- Associated Press - Sunday, January 31, 2016

JUNEAU, Alaska (AP) - The focus on Medicaid will shift this week from the Capitol to a courtroom during an ongoing fight over expanded coverage in Alaska. Also, legislators plan to revive a bill calling for the federal government to transfer lands to the state. And a House committee is set to begin reviewing Gov. Bill Walker’s plan to overhaul oil and gas tax credits.

A few things to know for the week ahead at the Alaska Legislature:

MEDICAID

Legislators plan to meet this week on bills aimed at curbing and containing costs within Medicaid. Meanwhile, on Thursday, a judge in Anchorage plans to hear arguments in a lawsuit challenging Walker’s authority to expand Medicaid without legislative approval.

The case was brought by the Legislative Council, comprised of House and Senate members. Legislators who support the lawsuit see this as a separation of powers issue. Critics, including minority Democrats, want the case dropped.

The argument in the case centers on whether the expansion population is a mandatory group for coverage under Medicaid or an optional group. The federal health care law expanded eligibility for Medicaid, but the U.S. Supreme Court in 2012 said states could not be penalized for not participating in expanding the program.

The lawsuit contends that the expansion population is an optional group that cannot be covered unless approved by the Legislature. Attorneys for Walker argue the high court’s decision did not strike down the provision expanding eligibility but instead struck down a penalty for states that do not comply with it. Walker last year accepted an Anchorage law firm’s offer to help the Department of Law with the case pro bono.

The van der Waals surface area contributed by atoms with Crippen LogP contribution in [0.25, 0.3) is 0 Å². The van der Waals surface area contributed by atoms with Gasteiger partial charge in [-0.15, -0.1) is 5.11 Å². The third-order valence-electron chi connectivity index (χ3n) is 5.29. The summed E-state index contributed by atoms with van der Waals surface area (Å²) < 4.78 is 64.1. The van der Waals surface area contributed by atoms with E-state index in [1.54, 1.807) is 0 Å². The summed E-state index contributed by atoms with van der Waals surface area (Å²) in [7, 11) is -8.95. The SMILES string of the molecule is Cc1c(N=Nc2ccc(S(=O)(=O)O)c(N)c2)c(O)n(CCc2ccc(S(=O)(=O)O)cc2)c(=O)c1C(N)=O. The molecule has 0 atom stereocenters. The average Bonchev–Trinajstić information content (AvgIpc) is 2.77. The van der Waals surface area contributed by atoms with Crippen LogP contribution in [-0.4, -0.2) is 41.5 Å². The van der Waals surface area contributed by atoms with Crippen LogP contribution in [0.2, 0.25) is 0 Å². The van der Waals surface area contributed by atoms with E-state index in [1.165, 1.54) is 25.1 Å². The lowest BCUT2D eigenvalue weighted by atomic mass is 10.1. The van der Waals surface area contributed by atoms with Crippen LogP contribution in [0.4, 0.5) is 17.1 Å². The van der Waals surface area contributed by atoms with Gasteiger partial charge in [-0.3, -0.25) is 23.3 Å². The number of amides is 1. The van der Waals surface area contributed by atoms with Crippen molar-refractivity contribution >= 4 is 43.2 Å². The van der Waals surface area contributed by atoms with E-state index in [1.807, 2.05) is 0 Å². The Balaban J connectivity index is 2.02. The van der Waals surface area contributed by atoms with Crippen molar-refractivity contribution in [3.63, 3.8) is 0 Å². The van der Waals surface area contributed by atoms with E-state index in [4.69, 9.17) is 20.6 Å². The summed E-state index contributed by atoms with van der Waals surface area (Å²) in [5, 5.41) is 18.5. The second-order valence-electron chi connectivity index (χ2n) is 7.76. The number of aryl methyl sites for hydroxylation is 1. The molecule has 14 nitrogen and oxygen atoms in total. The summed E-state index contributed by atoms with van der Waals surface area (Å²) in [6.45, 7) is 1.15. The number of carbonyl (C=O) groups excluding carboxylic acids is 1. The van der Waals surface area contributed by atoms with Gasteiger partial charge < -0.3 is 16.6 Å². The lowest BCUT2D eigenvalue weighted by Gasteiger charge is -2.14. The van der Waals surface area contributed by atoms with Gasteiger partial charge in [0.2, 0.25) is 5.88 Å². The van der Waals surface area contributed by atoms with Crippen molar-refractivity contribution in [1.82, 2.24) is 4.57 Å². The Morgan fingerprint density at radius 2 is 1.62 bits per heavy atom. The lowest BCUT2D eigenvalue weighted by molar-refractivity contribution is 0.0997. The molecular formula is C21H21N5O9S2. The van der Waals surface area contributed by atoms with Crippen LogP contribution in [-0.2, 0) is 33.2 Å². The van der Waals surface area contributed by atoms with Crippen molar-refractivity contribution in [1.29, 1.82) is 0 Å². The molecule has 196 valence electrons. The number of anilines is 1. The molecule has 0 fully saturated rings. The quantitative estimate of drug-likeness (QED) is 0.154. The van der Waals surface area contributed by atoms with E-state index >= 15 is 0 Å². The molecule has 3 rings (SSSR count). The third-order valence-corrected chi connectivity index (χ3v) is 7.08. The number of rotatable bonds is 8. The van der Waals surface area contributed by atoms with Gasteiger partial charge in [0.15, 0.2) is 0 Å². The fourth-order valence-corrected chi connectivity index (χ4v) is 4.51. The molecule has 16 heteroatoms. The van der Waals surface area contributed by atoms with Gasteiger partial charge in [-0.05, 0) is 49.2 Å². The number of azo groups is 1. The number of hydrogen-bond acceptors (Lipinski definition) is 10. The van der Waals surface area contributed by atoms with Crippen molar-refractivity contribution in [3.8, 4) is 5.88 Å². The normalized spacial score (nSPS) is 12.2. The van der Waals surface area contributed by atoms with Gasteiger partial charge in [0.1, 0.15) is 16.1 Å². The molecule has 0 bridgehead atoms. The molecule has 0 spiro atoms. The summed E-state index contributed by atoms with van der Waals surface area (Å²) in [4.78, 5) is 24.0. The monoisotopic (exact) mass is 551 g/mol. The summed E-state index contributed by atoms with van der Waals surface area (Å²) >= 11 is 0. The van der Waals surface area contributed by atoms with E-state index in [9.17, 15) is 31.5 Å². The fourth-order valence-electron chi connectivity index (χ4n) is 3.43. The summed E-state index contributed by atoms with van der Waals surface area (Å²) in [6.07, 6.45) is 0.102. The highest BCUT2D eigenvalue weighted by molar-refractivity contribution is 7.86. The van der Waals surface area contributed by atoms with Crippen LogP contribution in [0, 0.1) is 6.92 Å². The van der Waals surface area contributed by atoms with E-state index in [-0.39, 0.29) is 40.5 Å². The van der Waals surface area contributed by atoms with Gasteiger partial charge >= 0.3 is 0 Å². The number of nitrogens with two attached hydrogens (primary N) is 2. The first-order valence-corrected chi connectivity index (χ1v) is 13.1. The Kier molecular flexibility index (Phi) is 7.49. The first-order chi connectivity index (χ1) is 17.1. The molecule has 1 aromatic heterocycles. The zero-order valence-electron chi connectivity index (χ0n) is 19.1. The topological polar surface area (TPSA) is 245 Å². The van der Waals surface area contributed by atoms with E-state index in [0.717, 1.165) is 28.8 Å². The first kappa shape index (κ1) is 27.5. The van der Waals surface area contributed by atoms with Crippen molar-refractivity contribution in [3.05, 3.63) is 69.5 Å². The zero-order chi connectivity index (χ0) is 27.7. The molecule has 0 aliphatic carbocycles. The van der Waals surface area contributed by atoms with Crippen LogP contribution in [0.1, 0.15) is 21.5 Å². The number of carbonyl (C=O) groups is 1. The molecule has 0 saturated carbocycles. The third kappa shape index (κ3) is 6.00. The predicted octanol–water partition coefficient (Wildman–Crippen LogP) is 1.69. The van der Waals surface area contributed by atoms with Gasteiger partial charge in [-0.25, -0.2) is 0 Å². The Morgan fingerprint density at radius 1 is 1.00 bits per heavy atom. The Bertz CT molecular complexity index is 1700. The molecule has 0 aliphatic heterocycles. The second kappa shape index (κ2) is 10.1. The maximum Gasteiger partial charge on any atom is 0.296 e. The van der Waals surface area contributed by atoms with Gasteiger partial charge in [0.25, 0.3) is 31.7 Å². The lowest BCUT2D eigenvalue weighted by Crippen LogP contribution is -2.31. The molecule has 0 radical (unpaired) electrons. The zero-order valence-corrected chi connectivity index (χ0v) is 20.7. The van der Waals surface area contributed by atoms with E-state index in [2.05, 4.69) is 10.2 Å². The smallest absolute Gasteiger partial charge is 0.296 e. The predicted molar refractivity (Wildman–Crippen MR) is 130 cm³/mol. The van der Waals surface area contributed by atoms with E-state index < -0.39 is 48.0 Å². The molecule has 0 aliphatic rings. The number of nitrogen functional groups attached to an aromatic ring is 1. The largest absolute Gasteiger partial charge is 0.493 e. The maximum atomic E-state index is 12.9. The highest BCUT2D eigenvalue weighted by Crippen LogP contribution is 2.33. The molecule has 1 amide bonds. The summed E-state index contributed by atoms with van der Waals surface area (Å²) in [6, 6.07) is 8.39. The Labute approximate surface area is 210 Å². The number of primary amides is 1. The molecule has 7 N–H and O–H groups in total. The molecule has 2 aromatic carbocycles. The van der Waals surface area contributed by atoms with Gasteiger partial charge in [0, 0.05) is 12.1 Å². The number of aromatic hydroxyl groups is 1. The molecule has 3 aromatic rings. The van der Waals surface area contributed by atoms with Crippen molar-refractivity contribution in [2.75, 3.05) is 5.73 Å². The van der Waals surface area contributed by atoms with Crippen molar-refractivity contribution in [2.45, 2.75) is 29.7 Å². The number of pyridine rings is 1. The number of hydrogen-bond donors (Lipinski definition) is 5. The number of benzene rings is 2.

Walker followed a process by which a governor goes through the Legislative Budget and Audit Committee when seeking to spend more in federal or other funds on a budget item than allocated by the Legislature. A governor can proceed even if the committee disagrees. Walker acted after lawmakers tabled expansion for further review.

At the end of 2015, about 8,000 Alaskans had enrolled in expanded Medicaid, according to the state health department.

LAND BILL

The Senate Resources Committee on Wednesday plans to hear a bill from House Speaker Mike Chenault calling for the federal government to turn over to the state the title to lands it holds by Jan. 1. The bill would exclude national park lands, land used for military purposes and land to which title is held by a person.

If you look at the amount of land controlled by the federal government across the West, you can see why many states are concerned, Chenault said. He cited concern with being able to develop resources due to federal overreach or access issues.

A legislative attorney, in a memo to Chenault last year, called the bill unconstitutional, and Chenault, R-Nikiski, said some will consider it so. But he said the plan is to push ahead and see if it can pass. If it does pass, then “let’s fight it out in court,” he said.

A similar debate is occurring in Utah, with government officials debating a lawsuit.

OIL AND GAS TAX CREDITS

On Wednesday, House Resources plans to begin hearing Walker’s proposed tax credit overhaul, which includes raising the minimum tax rate on North Slope oil and not allowing credits to be used to lower the tax rate below the minimum level. The bill repeal certain credits, among other things.

It’s part of an effort to get a handle on the cost of credits. Alaska is facing multibillion-dollar deficits amid low oil prices. Walker has called the current credit system unsustainable.

For the current budget year, Walker limited the amount available for oil and gas tax credits to $500 million, delaying payout of credits above that. Credits affected were for explorers or companies developing fields but not yet in production on the North Slope and in Cook Inlet. Walker has said the state will honor its credit commitments.

Separately, the administration has proposed establishing a loan program that Walker says is meant to help small- and medium-sized oil and gas producers reliant on outside financing. In a letter accompanying the bill, Walker said the Alaska Industrial Development and Export Authority would be required to ensure that participating companies do not apply for or accept an exploration and development or production tax credit from the state. The authority would administer the program.

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Online:

Alaska Legislature: http://w3.legis.state.ak.us/

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